Andrew Elliot - lieutenant-governor of New York
Andrew Elliot was a Prebyterian, accounts vary as to whether he was the second or third son of Sir Gilbert Elliot, 2nd Baronet, (Lord Minto) and Lord Justice of Scotland.
notes from G.B. Keen in The Descendants of Joram Kyn, The Founder of Upland 
In 1746 - Andrew Elliot accompanied John Swift, from London to Philadelphia, where he became engaged in mercantile pursuits. Described by John Swift as “a tall, thin Scots gentleman, with a pimply face ... He answers to the name of Elliot, and is an intimate friend of mine, one for whom I have a particular regard on account of several valuable qualities I have discovered in him, we having lived together in the same house for nearly two years ...... a very sensible, modest, deserving young fellow, and an agreeable companion.” His friends were mostly “a little circle of Scottish friends” He was kind, friendly, and hospitable to his countrymen and friends; was generous to the poor; was a gentleman born; and had a good heart." He performed his official duties, "in a manner highly satisfactory."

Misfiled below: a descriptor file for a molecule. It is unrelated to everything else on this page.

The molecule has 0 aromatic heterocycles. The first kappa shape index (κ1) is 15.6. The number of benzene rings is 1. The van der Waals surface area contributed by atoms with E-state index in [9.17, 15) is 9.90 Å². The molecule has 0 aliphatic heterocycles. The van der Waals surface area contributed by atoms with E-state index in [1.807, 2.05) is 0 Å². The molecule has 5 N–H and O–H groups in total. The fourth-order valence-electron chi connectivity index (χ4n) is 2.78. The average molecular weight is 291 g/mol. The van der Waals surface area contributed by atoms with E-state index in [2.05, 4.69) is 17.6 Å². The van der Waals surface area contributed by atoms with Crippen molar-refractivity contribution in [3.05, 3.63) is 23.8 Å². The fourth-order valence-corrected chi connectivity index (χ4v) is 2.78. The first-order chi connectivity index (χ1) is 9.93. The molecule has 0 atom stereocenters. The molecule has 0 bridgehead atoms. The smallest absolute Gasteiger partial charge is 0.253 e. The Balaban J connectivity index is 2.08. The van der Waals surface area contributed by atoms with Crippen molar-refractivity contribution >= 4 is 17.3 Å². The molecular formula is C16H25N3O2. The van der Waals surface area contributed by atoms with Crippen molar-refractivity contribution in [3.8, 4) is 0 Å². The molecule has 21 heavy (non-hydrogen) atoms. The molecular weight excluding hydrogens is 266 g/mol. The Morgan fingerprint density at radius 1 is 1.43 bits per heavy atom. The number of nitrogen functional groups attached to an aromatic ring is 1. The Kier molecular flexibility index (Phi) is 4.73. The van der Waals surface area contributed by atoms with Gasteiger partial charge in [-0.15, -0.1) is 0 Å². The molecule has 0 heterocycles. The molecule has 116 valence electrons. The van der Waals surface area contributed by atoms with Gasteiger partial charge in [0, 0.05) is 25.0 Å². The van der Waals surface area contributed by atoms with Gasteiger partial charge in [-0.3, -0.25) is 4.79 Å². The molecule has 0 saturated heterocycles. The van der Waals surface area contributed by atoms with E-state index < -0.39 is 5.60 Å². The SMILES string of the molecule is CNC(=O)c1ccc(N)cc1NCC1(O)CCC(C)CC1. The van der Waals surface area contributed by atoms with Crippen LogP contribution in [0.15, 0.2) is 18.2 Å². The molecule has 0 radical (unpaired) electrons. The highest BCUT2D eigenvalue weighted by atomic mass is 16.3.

In 1755 - Andrew Elliot was a Common Councilman of Philadelphia
In 1762 - he was elected a Trustee of the College of Philadelphia, retired the same year.
In 1764 - He was appointed Collector of Customs at New York. Andrew Elliot had a house in Bowery Lane, and a country house on the Hudson river which he called "Minto”.
In 1774 - He seized a large quantity of arms possessed and sent them to General Gage.
Upon the Declaration of Independence he retired with his family and effects into New Jersey.
In 1777 - Andrew Elliot returned to New York as Superintendent of the Court of Police. Superintendent of Imports and Exports to and from the Islands of New York, Long Island, and Staten Island
In 1779 - He was made Lieutenant-Governor of New York, a Member of his Majesty's Council, and one of the Council to the Commissioners for Restoring Peace to the Colonies.
In 1783 - With Governor Robertson and Chief-Justice Smith, Andrew Elliot was sent by Sir Henry Clinton to General Washington, to make a last attempt to save the life of Major Andre.
In 1783 - Loyal to the British, Andrew Elliot retired to Scotland (in the ship Nonsuch); his estates in New York and Pennsylvania had been confiscated at the close of the war, his furniture was sold at auction in September, of that year, at his house in Bowery Lane."
Andrew Elliot and family lived at Mount Teviot in Roxburghshire, Scotland, where he died in May, 1797.
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